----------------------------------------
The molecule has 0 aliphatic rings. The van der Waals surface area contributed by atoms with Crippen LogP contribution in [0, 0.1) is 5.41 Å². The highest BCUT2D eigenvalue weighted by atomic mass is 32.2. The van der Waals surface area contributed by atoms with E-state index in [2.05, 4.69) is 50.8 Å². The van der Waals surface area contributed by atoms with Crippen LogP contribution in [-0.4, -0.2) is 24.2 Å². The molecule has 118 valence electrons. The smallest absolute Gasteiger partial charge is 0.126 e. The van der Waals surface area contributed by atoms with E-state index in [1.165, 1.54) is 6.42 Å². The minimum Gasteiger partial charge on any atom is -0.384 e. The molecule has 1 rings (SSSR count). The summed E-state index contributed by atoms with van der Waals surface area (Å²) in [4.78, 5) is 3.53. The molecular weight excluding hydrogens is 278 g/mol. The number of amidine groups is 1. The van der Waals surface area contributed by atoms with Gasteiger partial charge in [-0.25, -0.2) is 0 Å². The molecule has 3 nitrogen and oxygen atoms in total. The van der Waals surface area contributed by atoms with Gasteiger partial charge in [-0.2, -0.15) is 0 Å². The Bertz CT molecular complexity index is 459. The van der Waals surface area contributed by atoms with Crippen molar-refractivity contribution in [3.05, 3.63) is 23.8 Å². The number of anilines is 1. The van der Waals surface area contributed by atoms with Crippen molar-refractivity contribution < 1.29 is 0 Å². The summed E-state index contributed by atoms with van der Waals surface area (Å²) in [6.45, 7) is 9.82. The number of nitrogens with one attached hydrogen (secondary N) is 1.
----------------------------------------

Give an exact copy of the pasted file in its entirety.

The molecule has 0 aliphatic rings. The van der Waals surface area contributed by atoms with Crippen LogP contribution in [0, 0.1) is 5.41 Å². The highest BCUT2D eigenvalue weighted by atomic mass is 32.2. The van der Waals surface area contributed by atoms with E-state index in [2.05, 4.69) is 50.8 Å². The van der Waals surface area contributed by atoms with Crippen LogP contribution in [-0.4, -0.2) is 24.2 Å². The molecule has 118 valence electrons. The smallest absolute Gasteiger partial charge is 0.126 e. The van der Waals surface area contributed by atoms with E-state index in [1.165, 1.54) is 6.42 Å². The minimum Gasteiger partial charge on any atom is -0.384 e. The molecule has 1 rings (SSSR count). The summed E-state index contributed by atoms with van der Waals surface area (Å²) in [4.78, 5) is 3.53. The molecular weight excluding hydrogens is 278 g/mol. The number of amidine groups is 1. The van der Waals surface area contributed by atoms with Gasteiger partial charge in [-0.25, -0.2) is 0 Å². The molecule has 3 nitrogen and oxygen atoms in total. The van der Waals surface area contributed by atoms with Gasteiger partial charge in [-0.2, -0.15) is 0 Å². The Bertz CT molecular complexity index is 459. The van der Waals surface area contributed by atoms with Crippen molar-refractivity contribution in [3.05, 3.63) is 23.8 Å². The number of anilines is 1. The van der Waals surface area contributed by atoms with Crippen molar-refractivity contribution < 1.29 is 0 Å². The summed E-state index contributed by atoms with van der Waals surface area (Å²) in [6.45, 7) is 9.82. The number of nitrogens with one attached hydrogen (secondary N) is 1.